(As part of my Masters of Education, Instruction and Curriculum, I'm required to take a course called Education for a Democratic and Pluralistic Society [EDTE 251, Loeza]. Within this course, I was supposed to write two position papers on a topic of my choice, conduct an interview, and create a presentation using technology on the same topic. Here is part one of three of my technology project.)
Have you ever felt like a sardine packed in a tin can when seated in bleachers like the above picture? Yet, after awhile, you forget the discomfort - you get used to it.
US education reform often mirrors this "closed bubble" feeling. Why should we care what other students in other countries do in their public schools? All we need to do is focus on improving our own school system.
However, the pan-out picture from the aerial camera is much more spectacular than the tunnel vision available at individual seats. US education reformers should take note of what other countries have done in their reform histories, learning from their mistakes and perhaps adopting their successes to create a more well-educated society.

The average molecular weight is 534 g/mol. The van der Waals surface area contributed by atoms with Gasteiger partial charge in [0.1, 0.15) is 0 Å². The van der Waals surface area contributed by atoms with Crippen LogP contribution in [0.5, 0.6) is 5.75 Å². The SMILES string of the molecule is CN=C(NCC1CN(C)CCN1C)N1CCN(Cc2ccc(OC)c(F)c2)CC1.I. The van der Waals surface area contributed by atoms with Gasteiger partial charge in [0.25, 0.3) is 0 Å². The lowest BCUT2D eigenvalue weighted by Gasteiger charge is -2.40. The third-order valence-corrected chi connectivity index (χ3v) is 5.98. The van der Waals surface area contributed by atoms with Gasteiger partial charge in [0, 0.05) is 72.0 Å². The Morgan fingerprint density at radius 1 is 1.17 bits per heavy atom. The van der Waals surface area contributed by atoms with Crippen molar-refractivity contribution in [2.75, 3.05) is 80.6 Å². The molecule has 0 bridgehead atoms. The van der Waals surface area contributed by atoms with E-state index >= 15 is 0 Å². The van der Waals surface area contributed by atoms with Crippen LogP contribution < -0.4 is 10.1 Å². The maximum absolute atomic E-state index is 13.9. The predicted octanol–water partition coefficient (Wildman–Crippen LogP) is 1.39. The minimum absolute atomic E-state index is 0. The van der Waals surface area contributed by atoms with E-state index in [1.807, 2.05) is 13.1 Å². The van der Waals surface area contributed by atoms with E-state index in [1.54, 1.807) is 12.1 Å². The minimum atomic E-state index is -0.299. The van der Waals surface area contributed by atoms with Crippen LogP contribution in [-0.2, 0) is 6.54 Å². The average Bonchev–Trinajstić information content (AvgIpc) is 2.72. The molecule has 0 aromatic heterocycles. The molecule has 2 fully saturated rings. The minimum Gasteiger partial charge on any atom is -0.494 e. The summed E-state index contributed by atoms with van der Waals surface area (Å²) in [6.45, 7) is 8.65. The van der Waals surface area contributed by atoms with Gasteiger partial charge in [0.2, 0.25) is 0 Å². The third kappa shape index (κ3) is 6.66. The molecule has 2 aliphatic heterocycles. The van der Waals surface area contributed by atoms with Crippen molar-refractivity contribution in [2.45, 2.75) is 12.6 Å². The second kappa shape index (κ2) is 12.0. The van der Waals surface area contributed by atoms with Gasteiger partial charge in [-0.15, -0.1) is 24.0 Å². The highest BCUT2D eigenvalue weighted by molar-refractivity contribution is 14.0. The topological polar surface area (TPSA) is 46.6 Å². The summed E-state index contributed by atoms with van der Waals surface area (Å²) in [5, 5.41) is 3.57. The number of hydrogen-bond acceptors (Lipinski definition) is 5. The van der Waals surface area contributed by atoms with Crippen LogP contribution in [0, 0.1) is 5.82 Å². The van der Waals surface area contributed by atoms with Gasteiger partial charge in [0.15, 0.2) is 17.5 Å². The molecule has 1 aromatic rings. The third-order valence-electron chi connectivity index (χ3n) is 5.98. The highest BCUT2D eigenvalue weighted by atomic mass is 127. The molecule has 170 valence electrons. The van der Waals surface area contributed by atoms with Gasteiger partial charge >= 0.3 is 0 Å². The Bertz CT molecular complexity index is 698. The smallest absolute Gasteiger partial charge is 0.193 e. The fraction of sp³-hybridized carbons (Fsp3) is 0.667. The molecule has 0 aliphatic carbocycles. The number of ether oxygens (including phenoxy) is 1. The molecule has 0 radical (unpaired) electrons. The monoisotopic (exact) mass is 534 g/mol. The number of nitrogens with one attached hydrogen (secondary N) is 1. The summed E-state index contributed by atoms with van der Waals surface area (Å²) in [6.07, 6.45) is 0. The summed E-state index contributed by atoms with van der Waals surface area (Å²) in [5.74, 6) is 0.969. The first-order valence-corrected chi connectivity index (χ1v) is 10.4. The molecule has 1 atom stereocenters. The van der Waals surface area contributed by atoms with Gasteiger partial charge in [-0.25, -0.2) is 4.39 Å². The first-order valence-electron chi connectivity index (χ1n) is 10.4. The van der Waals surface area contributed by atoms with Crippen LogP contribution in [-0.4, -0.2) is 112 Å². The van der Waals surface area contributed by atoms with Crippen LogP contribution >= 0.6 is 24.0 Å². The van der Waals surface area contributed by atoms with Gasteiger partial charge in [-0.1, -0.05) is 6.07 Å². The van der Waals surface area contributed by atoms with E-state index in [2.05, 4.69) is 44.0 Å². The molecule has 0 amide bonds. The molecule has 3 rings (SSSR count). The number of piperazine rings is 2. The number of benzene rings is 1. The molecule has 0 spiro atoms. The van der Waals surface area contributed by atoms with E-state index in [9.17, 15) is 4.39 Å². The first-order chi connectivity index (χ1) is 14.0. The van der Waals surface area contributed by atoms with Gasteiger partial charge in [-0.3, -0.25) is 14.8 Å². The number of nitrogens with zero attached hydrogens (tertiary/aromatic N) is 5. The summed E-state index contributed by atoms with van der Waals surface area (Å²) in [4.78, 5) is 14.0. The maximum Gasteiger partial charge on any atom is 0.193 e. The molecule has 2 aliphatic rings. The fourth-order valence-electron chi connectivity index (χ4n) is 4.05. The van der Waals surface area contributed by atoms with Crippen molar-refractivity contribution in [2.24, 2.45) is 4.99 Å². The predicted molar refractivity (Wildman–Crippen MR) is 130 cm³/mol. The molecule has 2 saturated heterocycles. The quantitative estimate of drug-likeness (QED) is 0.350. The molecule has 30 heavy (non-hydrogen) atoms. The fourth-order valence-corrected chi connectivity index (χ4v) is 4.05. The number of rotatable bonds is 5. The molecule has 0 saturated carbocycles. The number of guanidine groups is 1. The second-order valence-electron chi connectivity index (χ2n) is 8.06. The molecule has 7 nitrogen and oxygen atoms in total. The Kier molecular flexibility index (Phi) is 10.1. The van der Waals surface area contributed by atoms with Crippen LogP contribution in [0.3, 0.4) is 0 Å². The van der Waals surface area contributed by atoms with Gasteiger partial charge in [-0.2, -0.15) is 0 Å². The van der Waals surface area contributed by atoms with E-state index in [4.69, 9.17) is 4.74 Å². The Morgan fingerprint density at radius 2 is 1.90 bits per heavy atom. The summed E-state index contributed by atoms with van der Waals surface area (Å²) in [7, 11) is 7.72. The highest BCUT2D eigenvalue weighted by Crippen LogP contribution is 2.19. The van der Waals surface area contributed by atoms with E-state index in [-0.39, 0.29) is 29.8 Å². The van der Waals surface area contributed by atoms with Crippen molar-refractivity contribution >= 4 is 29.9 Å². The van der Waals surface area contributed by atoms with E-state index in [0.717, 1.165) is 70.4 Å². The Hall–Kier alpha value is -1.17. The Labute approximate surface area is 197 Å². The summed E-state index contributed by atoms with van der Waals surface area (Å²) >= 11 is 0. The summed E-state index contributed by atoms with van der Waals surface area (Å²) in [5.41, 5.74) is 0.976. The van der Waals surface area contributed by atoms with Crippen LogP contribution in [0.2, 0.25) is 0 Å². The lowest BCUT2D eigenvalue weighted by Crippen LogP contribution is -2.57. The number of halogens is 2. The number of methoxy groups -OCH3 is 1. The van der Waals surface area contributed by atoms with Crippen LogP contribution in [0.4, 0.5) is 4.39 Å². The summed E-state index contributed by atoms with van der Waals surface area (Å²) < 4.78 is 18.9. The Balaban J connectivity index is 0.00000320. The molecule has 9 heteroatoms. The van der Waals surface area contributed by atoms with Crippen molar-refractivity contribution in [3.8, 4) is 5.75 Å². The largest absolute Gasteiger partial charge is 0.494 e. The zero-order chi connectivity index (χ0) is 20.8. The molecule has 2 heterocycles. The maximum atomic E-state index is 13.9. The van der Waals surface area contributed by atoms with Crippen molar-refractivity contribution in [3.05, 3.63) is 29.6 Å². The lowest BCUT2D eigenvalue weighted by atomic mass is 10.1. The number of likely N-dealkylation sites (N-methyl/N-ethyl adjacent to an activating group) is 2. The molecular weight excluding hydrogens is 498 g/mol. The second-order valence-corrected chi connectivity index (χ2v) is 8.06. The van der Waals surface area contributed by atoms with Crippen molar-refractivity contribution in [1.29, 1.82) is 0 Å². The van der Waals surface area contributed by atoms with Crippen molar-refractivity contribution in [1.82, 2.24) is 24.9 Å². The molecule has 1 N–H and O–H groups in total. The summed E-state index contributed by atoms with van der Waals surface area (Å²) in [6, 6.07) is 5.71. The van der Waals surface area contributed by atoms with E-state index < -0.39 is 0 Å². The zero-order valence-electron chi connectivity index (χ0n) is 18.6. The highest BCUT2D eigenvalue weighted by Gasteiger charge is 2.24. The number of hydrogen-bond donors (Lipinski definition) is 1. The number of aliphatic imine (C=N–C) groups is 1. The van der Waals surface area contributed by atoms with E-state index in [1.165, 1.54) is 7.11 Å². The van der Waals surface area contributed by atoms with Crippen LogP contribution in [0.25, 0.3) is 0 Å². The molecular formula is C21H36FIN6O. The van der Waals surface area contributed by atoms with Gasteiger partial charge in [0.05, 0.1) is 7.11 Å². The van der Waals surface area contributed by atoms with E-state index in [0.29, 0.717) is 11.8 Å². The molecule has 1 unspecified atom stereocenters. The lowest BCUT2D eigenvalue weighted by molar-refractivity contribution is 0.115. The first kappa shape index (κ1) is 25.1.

My first position paper, Education Reform: An International Agenda, was my comparison of various school reform histories in the US, Slovakia, and the Scandinavian countries (namely, Sweden, Norway, and Denmark). The comparison was very narrow and further study would be needed to gain a more complete picture of how various countries' public education systems are similar and different.
I had many sources, but the main ones were:
Hechinger, Fred M. About education; miracle cures seldom work in school reform. The New York Times. September 13, 1983. http://www.nytimes.com/ 1983/09/13/ science/about-education-miracle-cures-seldom-work-in-school-reform.html?&pagewanted=all
Kalin, Jana. Zuljan, Milena Valencic. Teacher perceptions of the goals of effective school reform and their own role in it. Educational Studies. Volume 33. No 2. June 2007. pp. 163-175.
Telhaug, Alfred Oftedal. Medias, Odd Asbjorn. Aasen, Petter. From Collectivism to individualism? Education as nation building in a Scandinavian perspective. Scandinavian Journal of Educational Research. Volume 48. No 2. April 2004.
I noticed that education in the Scandinavian countries from sixty years ago was very similar to the US school system today. There is value in studying the process, and current results, of school reform in other countries to analyze how US reforms can improve. In the end, most countries' goals for educational reform is to create a more well-rounded, educated public which can produce (and reap) better economic and social benefits.